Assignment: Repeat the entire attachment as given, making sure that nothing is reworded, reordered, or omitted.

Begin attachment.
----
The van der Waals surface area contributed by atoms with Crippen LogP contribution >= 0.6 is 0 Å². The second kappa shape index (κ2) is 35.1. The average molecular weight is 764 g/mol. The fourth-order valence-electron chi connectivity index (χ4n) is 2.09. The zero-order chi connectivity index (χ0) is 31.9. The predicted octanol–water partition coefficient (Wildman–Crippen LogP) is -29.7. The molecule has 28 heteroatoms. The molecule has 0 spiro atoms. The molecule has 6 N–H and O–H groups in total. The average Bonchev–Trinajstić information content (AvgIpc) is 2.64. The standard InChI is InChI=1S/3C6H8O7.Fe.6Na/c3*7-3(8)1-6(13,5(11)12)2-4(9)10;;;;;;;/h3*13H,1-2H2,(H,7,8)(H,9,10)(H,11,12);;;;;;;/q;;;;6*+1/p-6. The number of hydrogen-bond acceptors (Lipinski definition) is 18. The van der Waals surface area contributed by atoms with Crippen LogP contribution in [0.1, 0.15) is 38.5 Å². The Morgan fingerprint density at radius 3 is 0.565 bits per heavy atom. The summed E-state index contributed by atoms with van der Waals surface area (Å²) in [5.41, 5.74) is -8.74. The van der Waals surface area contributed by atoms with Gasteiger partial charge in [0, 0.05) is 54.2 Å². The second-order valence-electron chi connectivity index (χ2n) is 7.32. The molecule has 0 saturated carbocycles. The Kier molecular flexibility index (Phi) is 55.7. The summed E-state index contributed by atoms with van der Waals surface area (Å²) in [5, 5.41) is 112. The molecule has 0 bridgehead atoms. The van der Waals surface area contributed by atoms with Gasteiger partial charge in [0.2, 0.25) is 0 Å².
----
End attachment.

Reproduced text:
The van der Waals surface area contributed by atoms with Crippen LogP contribution >= 0.6 is 0 Å². The second kappa shape index (κ2) is 35.1. The average molecular weight is 764 g/mol. The fourth-order valence-electron chi connectivity index (χ4n) is 2.09. The zero-order chi connectivity index (χ0) is 31.9. The predicted octanol–water partition coefficient (Wildman–Crippen LogP) is -29.7. The molecule has 28 heteroatoms. The molecule has 0 spiro atoms. The molecule has 6 N–H and O–H groups in total. The average Bonchev–Trinajstić information content (AvgIpc) is 2.64. The standard InChI is InChI=1S/3C6H8O7.Fe.6Na/c3*7-3(8)1-6(13,5(11)12)2-4(9)10;;;;;;;/h3*13H,1-2H2,(H,7,8)(H,9,10)(H,11,12);;;;;;;/q;;;;6*+1/p-6. The number of hydrogen-bond acceptors (Lipinski definition) is 18. The van der Waals surface area contributed by atoms with Crippen LogP contribution in [0.1, 0.15) is 38.5 Å². The Morgan fingerprint density at radius 3 is 0.565 bits per heavy atom. The summed E-state index contributed by atoms with van der Waals surface area (Å²) in [5.41, 5.74) is -8.74. The van der Waals surface area contributed by atoms with Gasteiger partial charge in [0, 0.05) is 54.2 Å². The second-order valence-electron chi connectivity index (χ2n) is 7.32. The molecule has 0 saturated carbocycles. The Kier molecular flexibility index (Phi) is 55.7. The summed E-state index contributed by atoms with van der Waals surface area (Å²) in [5, 5.41) is 112. The molecule has 0 bridgehead atoms. The van der Waals surface area contributed by atoms with Gasteiger partial charge in [0.2, 0.25) is 0 Å².